Prep kitchen woodwork for refinishing

The woodwork in the kitchen was last finished (polyurethane) over 30 years ago. Window sills and frames, door frames, wainscoting. It needs redoing. Q: What's the best way to remove the grease that has accumulated after 30 years of cooking and only occasional washing? Tried with limited success: Fantastik and 409 straight from their spray bottles and also a strong solution of Spic 'n' Span.
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Consider a trip to your local janitorial supply store. The pro products there may be more of what you need for a really tough job. Consumer products are often watered down versions of more powerful products to avoid litigation from misuse of stronger faster acting formulations. The pros are interested in getting the job done quickly, just as you are.
Joe
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Cabinet scraper
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****If you do decide to use TSP -- the real thing -- be sure to rinse repeatedly. If not, paint might not cling.
HB
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Oren wrote:

http://www.savogran.com/Retail_Products/Cleaning_Products/cleaning_products.html Amen. How they can sell "Phosphate-Free" TSP boggles the rational mind.
Aside: TSP added to dishwashing detergent gets your dishes as clean as the used to be before phosphates were removed (last June). As I recall, the proper ratio is 1:20 TSP to powdered detergent. Mix in big bowl, return to box. [cut "X" in box top, use funnel to return mixture to box, seal "X" with duct tape).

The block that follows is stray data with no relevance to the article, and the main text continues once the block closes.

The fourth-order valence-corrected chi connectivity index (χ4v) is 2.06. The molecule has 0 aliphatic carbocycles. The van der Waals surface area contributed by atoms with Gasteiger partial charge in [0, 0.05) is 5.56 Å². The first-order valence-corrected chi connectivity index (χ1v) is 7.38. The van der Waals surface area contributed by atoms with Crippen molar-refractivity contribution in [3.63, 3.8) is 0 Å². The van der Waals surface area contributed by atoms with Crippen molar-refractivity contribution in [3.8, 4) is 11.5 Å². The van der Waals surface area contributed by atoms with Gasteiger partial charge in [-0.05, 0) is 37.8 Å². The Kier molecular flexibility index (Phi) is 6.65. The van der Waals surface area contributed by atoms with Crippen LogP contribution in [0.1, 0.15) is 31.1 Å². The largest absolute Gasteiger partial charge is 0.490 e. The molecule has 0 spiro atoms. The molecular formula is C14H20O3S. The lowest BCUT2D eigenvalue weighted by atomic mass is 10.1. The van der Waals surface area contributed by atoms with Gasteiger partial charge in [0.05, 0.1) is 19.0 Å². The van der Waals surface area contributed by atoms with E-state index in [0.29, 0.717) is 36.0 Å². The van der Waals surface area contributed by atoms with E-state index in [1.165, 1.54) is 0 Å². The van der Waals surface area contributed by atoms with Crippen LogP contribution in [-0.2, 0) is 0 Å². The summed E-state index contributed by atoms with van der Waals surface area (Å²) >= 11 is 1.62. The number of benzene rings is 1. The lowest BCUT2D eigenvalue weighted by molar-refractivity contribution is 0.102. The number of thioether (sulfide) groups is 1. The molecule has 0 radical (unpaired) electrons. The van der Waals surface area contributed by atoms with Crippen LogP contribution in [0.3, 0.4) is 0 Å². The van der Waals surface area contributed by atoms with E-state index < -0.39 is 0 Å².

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You might want to try "Simple Green". Just dilute it to the concentration suggested on the label / packaging. It contains solvents that remove grease and oil really well.
If after cleaning, the surfaces still feel like they are grease / oil covered, you may actually be removing the finish. Old finishes, especially those not up to KCMA standards, will deteriorate and actually be partially removed with standard cleaning techniques. This tends to happen with finishes applied using hobbyist materials.
Good Luck.
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On 9/30/2011 7:57 PM, Paul MR wrote: Thanks, people, for the suggestions. I've learned so much from this discussion group over the years.
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On 9/30/2011 10:57 PM, Paul MR wrote:

If the greasy dirt has been on the wood long enough, it will soften the finish, which may make the color different if you just renew the clear finish. For light dirt/grease, any of those cleaners work well (Fantastic can damage glass) and 409 is my fave. For heavy gunk, mineral spirits can do a great job and not damage finishes (unless already damaged by grease); light job, wipe with ms on a rag. Heavy job, ms and fine steel wool.
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